In the crosslinkable compositions of the invention, if an aminoplast or blocked polyisocyanate crosslinking agent is employed, it may be advantageous in certain embodiments or for certain applications to include in the composition any of a variety of compatible catalysts known to the skilled of the art to catalyze reaction of same with hydroxy, for example, for aminoplast crosslinking agent, paratoluenesulfonic acid, phosphoric acid, phenol acid phosphate, butyl maleate and the like or a compatible mixture of any of them. Exemplary catalysts for blocked polyisocyanate crosslinking agent include the Lewis acid catalysts and others known to the skilled of the art. In addition, a flow control agent, for example, polybutylacrylate; a wetting agent, for example, silicone; pigments; a pigment dispersent; and/or a corrosion inhibitor, for example, chromate pigment, several of all of which are known to the skilled of the art, may be employed in the coating compositions of the invention.
Di- and polyhydroxy compounds of diverse character may be employed also in the composition of the invention to modify the properties of the composition (i.e. the properties prior to or following cure) as well as to act as solvent, including reactive solvent, for solubilizing the crosslinking composition. Thus, for example, these compounds may impart increased flexibility or reduce cratering in spray-applied cured films of the crosslinking composition of the invention. Exemplary hydroxy compounds include ethylene glycol, dipropylene glycol, 1,6-hexanediol, and polycaprolactone diols. Another class of glycols includes hydroxy terminated polybutadienes, hydrogenated bis-phenol-A, such hydroxy compounds being of generally hydrophobic character and molecular weights of about preferably 100-5000, number average. Higher boiling solvents (e.g. boiling point above about 180° C. as 190°-250°) that are of polar character may tend to interact with the resinous components of crosslinking composition and thereby allow higher solids content. If such hydroxy functional compounds are included in the composition of the invention, then crosslinking agent reactive with hydroxy functionality, such as described above, may be advantageously employed.
As noted above, pigments may be used in the composition of the invention in accordance with known techniques. Pigments are employed most typically, for example, to enhance the efficacy of compositions employed as coating compositions over corrosion susceptible substrates. Chromate pigments, in particular, have been used to enhance corrosion protection. It is, however, a significant advantage of the present invention that chromate pigments need not be employed in compositions employed as such coating compositions over corrosion susceptible substrates. Cured coating of the invention are highly alkali resistant and provide excellent corrosion protection even without chromate pigments. Such pigments and others can be employed, however, and may be desirable for aesthetic purpose. Exemplary pigments include titanium dioxide, silica, carbon black, and barytes and are employed typically at pigment:binder weight ratios of about 40:60 to about 60:40.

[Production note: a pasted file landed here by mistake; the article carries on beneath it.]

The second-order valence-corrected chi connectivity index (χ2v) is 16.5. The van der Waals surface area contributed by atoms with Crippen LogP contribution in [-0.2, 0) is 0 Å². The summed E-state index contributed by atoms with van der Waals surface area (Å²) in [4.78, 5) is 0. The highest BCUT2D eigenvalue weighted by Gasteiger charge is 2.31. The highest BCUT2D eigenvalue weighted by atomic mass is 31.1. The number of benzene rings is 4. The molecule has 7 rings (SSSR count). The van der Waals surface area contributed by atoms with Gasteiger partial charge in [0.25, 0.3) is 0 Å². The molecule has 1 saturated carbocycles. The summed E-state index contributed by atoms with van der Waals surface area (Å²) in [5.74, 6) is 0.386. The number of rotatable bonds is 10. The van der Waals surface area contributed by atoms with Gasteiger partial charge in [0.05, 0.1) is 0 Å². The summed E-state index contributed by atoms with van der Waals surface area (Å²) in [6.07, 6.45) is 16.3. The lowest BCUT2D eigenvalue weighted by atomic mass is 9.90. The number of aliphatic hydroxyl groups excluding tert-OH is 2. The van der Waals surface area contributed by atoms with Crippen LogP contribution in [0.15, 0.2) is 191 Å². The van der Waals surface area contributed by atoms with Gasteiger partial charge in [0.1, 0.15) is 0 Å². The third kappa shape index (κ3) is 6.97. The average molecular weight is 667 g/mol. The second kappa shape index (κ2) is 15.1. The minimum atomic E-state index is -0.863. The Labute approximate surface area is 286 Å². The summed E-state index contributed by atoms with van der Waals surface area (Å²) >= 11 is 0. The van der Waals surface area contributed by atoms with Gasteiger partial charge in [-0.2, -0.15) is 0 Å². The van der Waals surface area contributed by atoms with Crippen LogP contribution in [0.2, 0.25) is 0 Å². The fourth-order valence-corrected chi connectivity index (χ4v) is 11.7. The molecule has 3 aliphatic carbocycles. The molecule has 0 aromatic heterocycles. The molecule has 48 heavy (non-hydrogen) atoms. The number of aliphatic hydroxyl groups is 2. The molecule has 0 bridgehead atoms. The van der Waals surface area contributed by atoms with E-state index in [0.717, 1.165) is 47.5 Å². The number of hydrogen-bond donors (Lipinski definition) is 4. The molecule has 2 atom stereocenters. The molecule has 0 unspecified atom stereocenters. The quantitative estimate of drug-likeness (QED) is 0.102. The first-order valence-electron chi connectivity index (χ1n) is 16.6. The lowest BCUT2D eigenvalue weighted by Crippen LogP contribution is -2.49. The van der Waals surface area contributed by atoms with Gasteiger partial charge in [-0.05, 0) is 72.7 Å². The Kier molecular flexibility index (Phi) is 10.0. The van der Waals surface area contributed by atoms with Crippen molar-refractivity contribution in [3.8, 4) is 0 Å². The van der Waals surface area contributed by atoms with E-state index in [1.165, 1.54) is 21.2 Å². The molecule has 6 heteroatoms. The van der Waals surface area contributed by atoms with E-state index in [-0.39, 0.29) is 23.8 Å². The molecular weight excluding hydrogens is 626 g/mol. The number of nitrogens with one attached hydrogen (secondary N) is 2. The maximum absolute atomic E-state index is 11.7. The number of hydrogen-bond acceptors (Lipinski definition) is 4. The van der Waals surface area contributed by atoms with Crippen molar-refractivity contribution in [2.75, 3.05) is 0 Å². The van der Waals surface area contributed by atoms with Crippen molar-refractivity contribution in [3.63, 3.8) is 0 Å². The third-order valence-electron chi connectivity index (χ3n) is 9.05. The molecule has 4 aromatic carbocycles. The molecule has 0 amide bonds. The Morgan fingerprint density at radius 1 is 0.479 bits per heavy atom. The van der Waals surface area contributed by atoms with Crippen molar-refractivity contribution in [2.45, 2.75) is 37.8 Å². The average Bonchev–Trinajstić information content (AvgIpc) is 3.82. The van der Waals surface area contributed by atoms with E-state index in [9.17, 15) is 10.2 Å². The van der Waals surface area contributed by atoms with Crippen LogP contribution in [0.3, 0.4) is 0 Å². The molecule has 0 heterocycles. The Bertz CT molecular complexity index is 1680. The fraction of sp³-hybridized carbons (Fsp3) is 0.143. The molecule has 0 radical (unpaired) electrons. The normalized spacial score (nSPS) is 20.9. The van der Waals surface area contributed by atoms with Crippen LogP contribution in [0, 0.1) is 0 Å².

It is one characterizing aspect of the present invention that the substituent groups on the diene functionality and on the dieneophile functionality of the aminoepoxy resin employed in the compositions of the invention can be selected to provide the desired degree of reactivity, that is, cure response. In particular, the degree of reactivity is increased by diene moiety substitution groups which, in net effort, are electron donating, that is, which decrease the electron affinity of the diene functionality conjugated double bond. Thus, reactivity is increased by substituent groups such as, for example, amine and ether linkages, sulfoxide, sulfone, urethane and the like. Similarly, it will be understood by the skilled of the art in view of the present disclosure, that the shelf stability of the composition is enhanced by ene moiety substitution groups which, in net effect, are electron withdrawing, that is, which increase the electron affinity of the ene functionality double bond. Thus, for example, shelf life is increased by electron withdrawing diene substitution groups such as nitro, cyano, ester (i.e., ##STR9## nitrile, carbonyl, straight, branched or cyclo alkyl or cyclo alkyl or alkylene, arylene, aralkylene, --O--, --NR--, --S and the like.